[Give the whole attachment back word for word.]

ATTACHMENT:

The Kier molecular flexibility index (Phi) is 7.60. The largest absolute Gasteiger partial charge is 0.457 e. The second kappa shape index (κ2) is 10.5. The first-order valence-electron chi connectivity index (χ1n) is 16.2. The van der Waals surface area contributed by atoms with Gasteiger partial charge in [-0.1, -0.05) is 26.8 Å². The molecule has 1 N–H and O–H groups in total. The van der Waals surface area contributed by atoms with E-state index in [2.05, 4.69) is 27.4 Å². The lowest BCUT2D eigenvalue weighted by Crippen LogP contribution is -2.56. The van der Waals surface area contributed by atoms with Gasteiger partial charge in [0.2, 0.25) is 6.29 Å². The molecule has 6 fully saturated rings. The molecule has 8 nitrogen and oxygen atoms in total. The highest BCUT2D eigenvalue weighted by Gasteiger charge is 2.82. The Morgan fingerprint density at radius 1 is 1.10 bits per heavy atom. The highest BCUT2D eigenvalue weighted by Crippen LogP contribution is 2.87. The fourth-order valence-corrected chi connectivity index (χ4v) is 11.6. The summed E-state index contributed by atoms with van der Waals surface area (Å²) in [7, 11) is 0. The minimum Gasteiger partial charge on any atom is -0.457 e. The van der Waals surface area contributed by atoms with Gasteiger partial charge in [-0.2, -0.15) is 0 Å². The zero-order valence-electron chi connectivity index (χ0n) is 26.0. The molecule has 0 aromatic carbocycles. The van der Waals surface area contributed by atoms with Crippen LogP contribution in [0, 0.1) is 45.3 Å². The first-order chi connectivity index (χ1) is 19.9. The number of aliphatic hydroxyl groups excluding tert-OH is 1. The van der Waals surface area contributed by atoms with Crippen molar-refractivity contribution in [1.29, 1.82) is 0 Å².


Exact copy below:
The Kier molecular flexibility index (Phi) is 7.60. The largest absolute Gasteiger partial charge is 0.457 e. The second kappa shape index (κ2) is 10.5. The first-order valence-electron chi connectivity index (χ1n) is 16.2. The van der Waals surface area contributed by atoms with Gasteiger partial charge in [-0.1, -0.05) is 26.8 Å². The molecule has 1 N–H and O–H groups in total. The van der Waals surface area contributed by atoms with E-state index in [2.05, 4.69) is 27.4 Å². The lowest BCUT2D eigenvalue weighted by Crippen LogP contribution is -2.56. The van der Waals surface area contributed by atoms with Gasteiger partial charge in [0.2, 0.25) is 6.29 Å². The molecule has 6 fully saturated rings. The molecule has 8 nitrogen and oxygen atoms in total. The highest BCUT2D eigenvalue weighted by Gasteiger charge is 2.82. The Morgan fingerprint density at radius 1 is 1.10 bits per heavy atom. The highest BCUT2D eigenvalue weighted by Crippen LogP contribution is 2.87. The fourth-order valence-corrected chi connectivity index (χ4v) is 11.6. The summed E-state index contributed by atoms with van der Waals surface area (Å²) in [7, 11) is 0. The minimum Gasteiger partial charge on any atom is -0.457 e. The van der Waals surface area contributed by atoms with Gasteiger partial charge in [-0.2, -0.15) is 0 Å². The zero-order valence-electron chi connectivity index (χ0n) is 26.0. The molecule has 0 aromatic carbocycles. The van der Waals surface area contributed by atoms with Crippen LogP contribution in [0, 0.1) is 45.3 Å². The first-order chi connectivity index (χ1) is 19.9. The number of aliphatic hydroxyl groups excluding tert-OH is 1. The van der Waals surface area contributed by atoms with Crippen molar-refractivity contribution in [1.29, 1.82) is 0 Å².